Equities slipped in the US and across Europe, though with fairly limited magnitude. The FTSE All-share fell -0.4%, the S&P 500 slipped -1.0% and the FTSE Europe ex-UK was down -1.1%. Japan fared better, where the Topix gained 1.9%, and in Hong Kong the Hang Seng fell -0.2%.
Sovereign bond yields backed up again last week. UK 10-year gilt yields were back firmly above 1% at 1.09% (from 0.98% the week before). 10-year US Treasuries were 8 bps higher at 1.80% and German 10-year Bunds were 6 bps higher to 0.07%, though the short end remains firmly negative (1-month bonds are currently yielding -0.87%).
Oil has remained strong, sitting in the low US$50s for most of the week, and closing at US$51.95 a barrel. Copper was weaker on the week, falling to US$2.10 per lb and gold was little changed, ending the week at US$1,253.10 per ounce.
Sterling suffered general weakness again on further Brexit worries, dragging the euro down with it. Sterling ended essentially unchanged against the euro at €1.11, but slipped to US$1.22 and ¥127.
The week ahead
The calendar picks back up this week. On Thursday the European Central Bank (ECB) concludes its latest monetary policy meeting. No change to interest rates is expected, but with the recent rumours of a potential tapering of the quantitative easing programme, the press conference could be quite lively. On Tuesday, the UK and US report September inflation figures, both of which are expected to be sharply higher – up by 0.3% to 0.9% year on year for the UK, and up by 0.4% to 1.5% in the US, driven by similar effects to those discussed for China above. Speaking of China, we get a batch of data overnight Tuesday night, including third quarter GDP, fixed asset investment, industrial production and retail sales, which are all forecast to remain unchanged or marginally stronger. Elsewhere:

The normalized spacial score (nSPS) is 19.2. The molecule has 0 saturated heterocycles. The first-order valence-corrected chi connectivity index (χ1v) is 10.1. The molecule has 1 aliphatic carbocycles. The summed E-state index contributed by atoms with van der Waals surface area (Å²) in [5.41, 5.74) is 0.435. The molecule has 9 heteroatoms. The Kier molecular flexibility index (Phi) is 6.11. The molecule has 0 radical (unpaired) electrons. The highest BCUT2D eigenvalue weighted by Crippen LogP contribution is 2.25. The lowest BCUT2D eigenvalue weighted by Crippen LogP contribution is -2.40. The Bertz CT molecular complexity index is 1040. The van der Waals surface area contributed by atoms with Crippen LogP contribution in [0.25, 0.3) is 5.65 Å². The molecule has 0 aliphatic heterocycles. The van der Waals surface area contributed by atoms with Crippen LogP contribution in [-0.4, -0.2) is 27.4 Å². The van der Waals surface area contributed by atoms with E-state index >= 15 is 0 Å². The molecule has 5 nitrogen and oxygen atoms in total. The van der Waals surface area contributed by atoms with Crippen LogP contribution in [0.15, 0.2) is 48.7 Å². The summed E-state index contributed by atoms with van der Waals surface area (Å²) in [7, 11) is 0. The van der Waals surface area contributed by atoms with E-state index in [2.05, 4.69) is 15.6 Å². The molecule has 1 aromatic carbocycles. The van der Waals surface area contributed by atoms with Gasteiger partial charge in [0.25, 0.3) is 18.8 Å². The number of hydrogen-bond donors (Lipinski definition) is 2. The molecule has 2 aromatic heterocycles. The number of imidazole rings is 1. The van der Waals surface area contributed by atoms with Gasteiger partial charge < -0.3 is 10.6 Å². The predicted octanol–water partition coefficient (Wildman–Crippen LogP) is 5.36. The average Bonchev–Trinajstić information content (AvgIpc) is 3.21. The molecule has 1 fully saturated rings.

On Monday US Industrial Production is reported for September, along with the New York Empire State Manufacturing Index. Along with headline inflation covered above, on Tuesday UK core inflation is reported. Forecasts are for a 0.1% increase to 1.4%, whilst US core inflation is expected to be unchanged at 2.3%.
The overnight data from China will be interesting first thing on Wednesday. GDP is expected to be unchanged at 1.8% quarter on quarter and 6.7% year on year, and Fixed Asset Investment is expected to be 0.1% higher at 8.2%. Similarly industrial production is forecast at 6.4% (from 6.3%) and retail sales unchanged at 10.6%. Later in the morning, UK unemployment and average earnings are out along with Eurozone construction. In the afternoon, US building permits and housing starts data are released.
After the ECB announcement and the UK’s retail sales, Thursday afternoon has the Philadelphia Fed Manufacturing Index and existing home sales data due out. As we reach Friday, Chinese house prices data are updated early in the morning, then the UK’s Industrial Trends Orders from the CBI are reported. In the afternoon, the Eurozone Consumer Confidence index reading for October is released.
This article was previously published on Tilney prior to the launch of Evelyn Partners.